Using "clickers" in the classroom to increase the level of student interaction
Prewitt, Robert R.
Oropeza, Katherine B.
Brinkley, Douglas E.
Massi Lindsey, Lisa L.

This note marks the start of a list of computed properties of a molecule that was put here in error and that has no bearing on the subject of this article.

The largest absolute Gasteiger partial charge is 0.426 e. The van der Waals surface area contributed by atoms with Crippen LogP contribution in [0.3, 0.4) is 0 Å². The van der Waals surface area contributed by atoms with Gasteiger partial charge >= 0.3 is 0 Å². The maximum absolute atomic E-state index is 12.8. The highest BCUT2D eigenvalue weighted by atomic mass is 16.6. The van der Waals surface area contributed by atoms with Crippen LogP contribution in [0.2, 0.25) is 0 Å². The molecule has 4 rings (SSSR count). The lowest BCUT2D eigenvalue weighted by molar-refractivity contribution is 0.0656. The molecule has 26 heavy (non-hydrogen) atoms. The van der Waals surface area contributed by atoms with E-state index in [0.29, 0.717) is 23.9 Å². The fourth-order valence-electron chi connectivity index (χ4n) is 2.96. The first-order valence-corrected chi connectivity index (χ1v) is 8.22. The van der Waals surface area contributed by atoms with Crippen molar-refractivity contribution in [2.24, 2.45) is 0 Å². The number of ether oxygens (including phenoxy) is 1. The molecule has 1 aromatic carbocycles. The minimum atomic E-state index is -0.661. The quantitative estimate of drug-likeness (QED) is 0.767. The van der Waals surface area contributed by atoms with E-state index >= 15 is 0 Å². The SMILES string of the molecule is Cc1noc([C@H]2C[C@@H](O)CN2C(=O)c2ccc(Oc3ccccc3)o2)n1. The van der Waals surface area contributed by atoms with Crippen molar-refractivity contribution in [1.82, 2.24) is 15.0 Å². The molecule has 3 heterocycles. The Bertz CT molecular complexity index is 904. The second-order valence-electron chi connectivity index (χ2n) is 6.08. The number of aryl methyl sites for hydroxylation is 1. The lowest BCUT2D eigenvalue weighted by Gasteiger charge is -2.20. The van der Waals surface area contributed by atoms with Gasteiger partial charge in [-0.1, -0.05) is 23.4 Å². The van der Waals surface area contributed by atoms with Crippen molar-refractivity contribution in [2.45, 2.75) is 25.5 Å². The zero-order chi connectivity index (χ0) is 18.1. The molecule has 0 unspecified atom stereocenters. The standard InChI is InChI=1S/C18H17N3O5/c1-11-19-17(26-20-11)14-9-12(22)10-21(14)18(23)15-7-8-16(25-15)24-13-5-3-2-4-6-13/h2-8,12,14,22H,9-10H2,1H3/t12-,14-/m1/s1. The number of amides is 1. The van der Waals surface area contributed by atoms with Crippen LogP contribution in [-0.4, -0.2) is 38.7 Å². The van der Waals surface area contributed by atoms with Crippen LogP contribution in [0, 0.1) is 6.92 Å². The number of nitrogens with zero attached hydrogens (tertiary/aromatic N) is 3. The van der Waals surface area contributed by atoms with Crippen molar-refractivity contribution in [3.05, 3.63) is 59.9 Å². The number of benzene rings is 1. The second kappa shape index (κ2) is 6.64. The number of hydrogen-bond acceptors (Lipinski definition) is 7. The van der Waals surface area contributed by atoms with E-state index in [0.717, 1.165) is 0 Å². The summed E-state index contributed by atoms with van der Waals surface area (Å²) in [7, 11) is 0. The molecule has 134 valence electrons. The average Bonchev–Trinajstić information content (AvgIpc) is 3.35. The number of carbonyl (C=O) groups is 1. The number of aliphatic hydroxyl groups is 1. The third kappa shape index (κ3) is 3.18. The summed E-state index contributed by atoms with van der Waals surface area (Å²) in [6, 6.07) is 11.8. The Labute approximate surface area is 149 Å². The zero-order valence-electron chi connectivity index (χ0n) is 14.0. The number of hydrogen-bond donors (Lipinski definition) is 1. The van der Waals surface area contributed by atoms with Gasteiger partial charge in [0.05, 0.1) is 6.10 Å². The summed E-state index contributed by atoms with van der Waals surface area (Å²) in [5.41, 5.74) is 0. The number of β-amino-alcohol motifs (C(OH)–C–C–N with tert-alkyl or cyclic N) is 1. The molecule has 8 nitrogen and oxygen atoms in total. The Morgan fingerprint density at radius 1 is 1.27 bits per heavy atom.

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Interaction is crucial in classrooms because increased interaction is linked to increased learning. Past studies report that students learn by a myriad of methods, and that it is up to the instructor to promote as many means as possible to transport the material to the students. One way in which instructors are providing information to their students is through a classroom response system (CRS), an electric transponder the size of a remote control. The CRS allows users to respond and interact with the push of a button. This study looked at educational institutions using CRS, in order to identify the distinctive characteristics that are analyzed to value its effectiveness in a classroom environment. The information collected was examined to gain an understanding of the various uses of CRS to determine if they would be a beneficial addition to resident NPS curriculums. Also, this study employed a posttest-only independent group quasi-experimental design to test the effects of clickers in the classroom. Specifically, clicker use was studied to determine what impact, if any, their use would have on student interaction in the classroom, student engagement, student motivation, perceived teacher immediacy, course liking, and students' overall evaluation of the clickers. The findings and implications of this study are discussed.
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